Indigeneities in the 21st century
Sixteen years after the adoption of the United Nations Declaration on the Rights of Indigenous Peoples in 2007, Indigenous stakeholders act as global players in arenas such as the UN Convention on Climate Change, the Dakota Access pipeline in the USA, and the Humboldt Forum in Berlin. Yet, until the 1960s, anthropological inquiries considered the same people as ‘vanishing’ and doomed to disappear.
The so-called Indigenous renaissance presents a remarkable phenomenon of late (post)modernity. How can this surprising process be understood and explained? The objective of this project is to study how Indigenous actors evolved from ‘vanishing people’ to global players. The project is located at the disciplinary intersections between anthropology, art, history, philosophy, and politics; and aims at making a future-oriented contribution to (re)emerging Indigeneities and the (re)negotiation of their (post)colonial legacies in and with Europe.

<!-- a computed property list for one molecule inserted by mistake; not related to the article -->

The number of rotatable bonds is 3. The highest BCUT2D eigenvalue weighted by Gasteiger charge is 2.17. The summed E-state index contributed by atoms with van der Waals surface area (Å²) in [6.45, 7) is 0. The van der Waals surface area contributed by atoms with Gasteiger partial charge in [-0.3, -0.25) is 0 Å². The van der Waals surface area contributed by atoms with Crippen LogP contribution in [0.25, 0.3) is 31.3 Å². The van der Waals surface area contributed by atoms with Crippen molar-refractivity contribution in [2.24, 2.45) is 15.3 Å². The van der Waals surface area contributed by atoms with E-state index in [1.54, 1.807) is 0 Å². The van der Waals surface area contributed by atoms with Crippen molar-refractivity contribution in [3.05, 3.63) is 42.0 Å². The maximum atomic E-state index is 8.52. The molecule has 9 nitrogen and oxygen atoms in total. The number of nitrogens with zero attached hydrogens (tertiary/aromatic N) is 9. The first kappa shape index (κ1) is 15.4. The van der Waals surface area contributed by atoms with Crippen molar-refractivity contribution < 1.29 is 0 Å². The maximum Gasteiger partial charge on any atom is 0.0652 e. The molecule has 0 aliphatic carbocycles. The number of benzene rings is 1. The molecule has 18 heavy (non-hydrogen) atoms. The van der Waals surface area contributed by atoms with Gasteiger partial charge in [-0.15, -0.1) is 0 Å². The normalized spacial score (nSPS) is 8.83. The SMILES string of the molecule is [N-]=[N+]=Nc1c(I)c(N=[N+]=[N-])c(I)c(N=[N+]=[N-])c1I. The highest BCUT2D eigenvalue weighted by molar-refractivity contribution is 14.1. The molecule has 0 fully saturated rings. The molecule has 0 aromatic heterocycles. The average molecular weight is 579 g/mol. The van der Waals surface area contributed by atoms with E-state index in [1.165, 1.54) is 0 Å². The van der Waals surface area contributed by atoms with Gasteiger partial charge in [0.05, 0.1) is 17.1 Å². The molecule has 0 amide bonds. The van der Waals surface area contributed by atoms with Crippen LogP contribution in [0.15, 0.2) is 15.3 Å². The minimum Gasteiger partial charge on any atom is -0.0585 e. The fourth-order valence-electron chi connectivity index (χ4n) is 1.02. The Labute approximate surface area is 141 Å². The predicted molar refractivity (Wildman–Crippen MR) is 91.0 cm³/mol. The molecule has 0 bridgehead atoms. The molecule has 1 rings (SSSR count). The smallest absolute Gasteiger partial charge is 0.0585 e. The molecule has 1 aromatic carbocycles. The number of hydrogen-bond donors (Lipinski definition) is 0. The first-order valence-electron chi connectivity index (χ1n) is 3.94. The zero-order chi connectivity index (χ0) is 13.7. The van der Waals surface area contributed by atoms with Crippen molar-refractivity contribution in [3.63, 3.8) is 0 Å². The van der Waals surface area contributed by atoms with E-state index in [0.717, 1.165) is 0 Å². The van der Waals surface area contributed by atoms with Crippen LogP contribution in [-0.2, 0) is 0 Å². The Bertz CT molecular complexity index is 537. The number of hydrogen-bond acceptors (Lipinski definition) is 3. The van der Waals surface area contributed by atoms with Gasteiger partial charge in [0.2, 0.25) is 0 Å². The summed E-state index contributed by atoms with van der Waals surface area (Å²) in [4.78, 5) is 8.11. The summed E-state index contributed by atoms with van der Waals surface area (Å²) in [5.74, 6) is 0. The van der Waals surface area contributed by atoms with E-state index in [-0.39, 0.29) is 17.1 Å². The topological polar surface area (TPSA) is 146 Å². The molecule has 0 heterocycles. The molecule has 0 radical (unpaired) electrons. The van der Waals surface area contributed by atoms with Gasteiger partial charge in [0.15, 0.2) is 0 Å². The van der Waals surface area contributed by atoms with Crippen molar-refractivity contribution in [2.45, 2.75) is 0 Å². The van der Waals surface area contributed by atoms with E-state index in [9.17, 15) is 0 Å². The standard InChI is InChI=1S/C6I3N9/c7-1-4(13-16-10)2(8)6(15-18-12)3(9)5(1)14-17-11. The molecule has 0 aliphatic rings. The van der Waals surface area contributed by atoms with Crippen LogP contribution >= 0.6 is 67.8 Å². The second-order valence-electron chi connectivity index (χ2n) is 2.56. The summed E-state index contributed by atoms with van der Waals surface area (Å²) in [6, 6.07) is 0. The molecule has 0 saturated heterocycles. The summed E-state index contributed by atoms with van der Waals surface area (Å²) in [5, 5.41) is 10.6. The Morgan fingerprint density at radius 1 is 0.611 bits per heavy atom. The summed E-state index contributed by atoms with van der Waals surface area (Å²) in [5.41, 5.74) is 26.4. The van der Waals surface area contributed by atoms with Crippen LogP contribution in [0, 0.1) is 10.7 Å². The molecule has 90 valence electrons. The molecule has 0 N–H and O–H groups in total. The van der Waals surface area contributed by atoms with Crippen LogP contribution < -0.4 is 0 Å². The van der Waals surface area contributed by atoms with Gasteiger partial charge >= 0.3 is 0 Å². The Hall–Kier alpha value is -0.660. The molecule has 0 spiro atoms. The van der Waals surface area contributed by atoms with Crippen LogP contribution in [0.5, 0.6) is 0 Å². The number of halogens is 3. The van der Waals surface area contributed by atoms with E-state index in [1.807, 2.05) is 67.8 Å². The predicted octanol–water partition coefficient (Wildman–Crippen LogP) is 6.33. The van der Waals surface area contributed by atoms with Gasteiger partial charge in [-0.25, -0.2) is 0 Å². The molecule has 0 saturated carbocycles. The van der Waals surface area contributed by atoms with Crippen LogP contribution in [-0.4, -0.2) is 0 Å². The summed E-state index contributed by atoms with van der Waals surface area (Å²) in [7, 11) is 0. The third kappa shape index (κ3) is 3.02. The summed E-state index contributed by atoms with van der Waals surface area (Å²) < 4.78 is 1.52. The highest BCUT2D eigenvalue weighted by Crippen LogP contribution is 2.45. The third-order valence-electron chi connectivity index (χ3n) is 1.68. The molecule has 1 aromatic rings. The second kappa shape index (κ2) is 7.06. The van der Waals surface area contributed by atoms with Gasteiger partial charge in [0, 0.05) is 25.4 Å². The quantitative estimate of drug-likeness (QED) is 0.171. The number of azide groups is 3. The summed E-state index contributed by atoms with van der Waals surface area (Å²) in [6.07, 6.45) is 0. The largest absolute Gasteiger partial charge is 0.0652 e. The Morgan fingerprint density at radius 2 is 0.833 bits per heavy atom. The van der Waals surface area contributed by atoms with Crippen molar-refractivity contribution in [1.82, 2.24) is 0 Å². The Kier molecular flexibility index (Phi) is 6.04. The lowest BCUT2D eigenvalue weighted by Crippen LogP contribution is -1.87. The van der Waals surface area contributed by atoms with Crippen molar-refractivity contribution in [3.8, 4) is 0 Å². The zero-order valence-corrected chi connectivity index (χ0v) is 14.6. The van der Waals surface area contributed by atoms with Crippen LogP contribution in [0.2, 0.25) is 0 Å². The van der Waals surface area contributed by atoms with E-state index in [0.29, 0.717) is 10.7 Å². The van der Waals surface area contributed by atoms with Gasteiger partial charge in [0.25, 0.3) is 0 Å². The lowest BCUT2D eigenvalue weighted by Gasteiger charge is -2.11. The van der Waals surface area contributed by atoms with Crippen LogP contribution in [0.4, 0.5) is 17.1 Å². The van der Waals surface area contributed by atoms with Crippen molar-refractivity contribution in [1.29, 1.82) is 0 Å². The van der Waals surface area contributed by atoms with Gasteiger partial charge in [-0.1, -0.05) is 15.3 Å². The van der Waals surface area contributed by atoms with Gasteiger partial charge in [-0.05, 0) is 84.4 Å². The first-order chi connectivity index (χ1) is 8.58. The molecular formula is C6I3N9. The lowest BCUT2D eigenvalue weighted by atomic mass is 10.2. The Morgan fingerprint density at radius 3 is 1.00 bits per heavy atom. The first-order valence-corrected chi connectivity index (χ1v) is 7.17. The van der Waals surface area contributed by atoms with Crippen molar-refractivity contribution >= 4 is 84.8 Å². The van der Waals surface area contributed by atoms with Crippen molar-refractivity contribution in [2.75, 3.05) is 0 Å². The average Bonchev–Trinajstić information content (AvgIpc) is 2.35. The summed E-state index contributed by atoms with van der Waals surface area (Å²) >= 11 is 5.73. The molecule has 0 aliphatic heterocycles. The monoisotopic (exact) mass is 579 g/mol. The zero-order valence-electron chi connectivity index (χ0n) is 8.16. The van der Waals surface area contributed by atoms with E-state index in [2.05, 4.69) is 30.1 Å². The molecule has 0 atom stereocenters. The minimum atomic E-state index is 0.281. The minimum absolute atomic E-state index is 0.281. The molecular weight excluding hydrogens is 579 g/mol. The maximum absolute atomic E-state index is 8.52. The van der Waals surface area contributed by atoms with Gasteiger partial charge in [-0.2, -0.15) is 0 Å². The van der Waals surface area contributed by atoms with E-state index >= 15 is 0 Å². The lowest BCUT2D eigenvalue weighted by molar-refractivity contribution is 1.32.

26 Sep 2023 | Diana Gabler
The plenary "Contested Knowledge: Museological Perspectives" at the 2023 meeting of the German Anthropological Association...
09 Aug 2023 | Cristián Moreno Pakarati
In 2020, amidst the COVID pandemic, the tourism industry came to a complete halt, leaving Rapa Nui (also known as Easter Island)...
07 Jul 2023 | IndiGen news
Sina Ma Tinirau, the award-winning animated short featuring Polynesia's best-known love story of all time, is now available online!